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dc.contributor.advisorPapini, Mauricio R.
dc.contributor.authorThompson, Joanna Brookeen_US
dc.date.accessioned2019-08-30T18:13:17Z
dc.date.available2019-08-30T18:13:17Z
dc.date.created2019en_US
dc.date.issued2019en_US
dc.identifier.urihttps://repository.tcu.edu/handle/116099117/26782
dc.description.abstractThe misuse of alcohol is a growing problem in the United States. The scientific study of alcohol use via animal models possesses relevance for translational and theoretical problems in the following domains (1) establishing a rodent model of high-concentration alcohol use to better understand the transition from regular drinking to addictive drinking behavior, (2) exploring the rewarding properties of high-concentration alcohol, (3) assessing the role of motivation on preference for alcohol over water via conditions of food-deprivation and continuous food availability, (4) assessing the pharmacological basis of alcohol consumption by antagonizing the orexin-1 receptor. Throughout testing these problems, we found that rats preferred alcohol to water in concentrations ranging from 6-66% (Experiment 1), and that pharmacologically relevant BAC levels were obtained after access to 10% and 66% alcohol compared to 2% alcohol and water (Experiment 2). Providing rats with continuous access to food eliminated preference for 66% alcohol, but did not cause rats to stop drinking the solution (Experiment 3). Rats learned an operant licking task involving an empty tube to gain access to a tube containing 66% alcohol (Experiments 4 and 5) and were successful at this task under progressive ratio (PR) conditions for 2%, 10%, 66% alcohol and water in a within-subject (Experiment 6) and for 10% and 66% alcohol and water in a between-subject (Experiment 7) design. Individual differences in coping with frustration were observed in a reward downshift task conducted prior to tasks involving 66% alcohol (Experiment 8). A test of emotional self-medication with 66% alcohol revealed no significant differences between recovery from frustration groups (Experiment 9). Finally, antagonism of the orexin-1 receptor was conducted 30-min prior to PR self-administration of 66% alcohol. Rats exhibited the lowest breakpoint for the lowest, 1 mg/kg dose of the antagonist SB-334867 as well as the most suppression of licking behavior. These experiments demonstrate that individual differences can affect the reward value of alcohol solutions, and that pharmacologically relevant BAC levels can be obtained through oral, self-administration methods.en_US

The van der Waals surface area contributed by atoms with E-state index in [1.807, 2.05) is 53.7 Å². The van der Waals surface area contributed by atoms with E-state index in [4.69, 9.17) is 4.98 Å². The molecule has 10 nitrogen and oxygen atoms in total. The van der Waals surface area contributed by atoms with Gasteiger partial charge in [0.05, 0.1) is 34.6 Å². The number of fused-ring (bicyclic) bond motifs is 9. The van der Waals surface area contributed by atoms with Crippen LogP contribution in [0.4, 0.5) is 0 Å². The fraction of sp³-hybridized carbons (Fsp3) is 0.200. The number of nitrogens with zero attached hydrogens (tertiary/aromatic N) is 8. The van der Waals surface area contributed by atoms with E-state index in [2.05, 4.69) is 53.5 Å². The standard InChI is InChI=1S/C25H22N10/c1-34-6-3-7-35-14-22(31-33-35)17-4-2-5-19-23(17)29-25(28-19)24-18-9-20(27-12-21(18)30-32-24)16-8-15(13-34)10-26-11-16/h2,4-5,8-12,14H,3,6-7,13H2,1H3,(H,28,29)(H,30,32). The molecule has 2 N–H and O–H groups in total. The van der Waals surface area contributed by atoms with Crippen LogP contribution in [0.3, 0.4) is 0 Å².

dc.format.mediumFormat: Onlineen_US
dc.titleAssessing the reward value of high concentrations of alcohol in ratsen_US
dc.typeTexten_US
etd.degree.departmentDepartment of Psychology
etd.degree.levelDoctoral
local.collegeCollege of Science and Engineering
local.departmentPsychology
local.academicunitDepartment of Psychology
dc.type.genreDissertation
local.subjectareaPsychology
etd.degree.nameDoctor of Philosophy
etd.degree.grantorTexas Christian University


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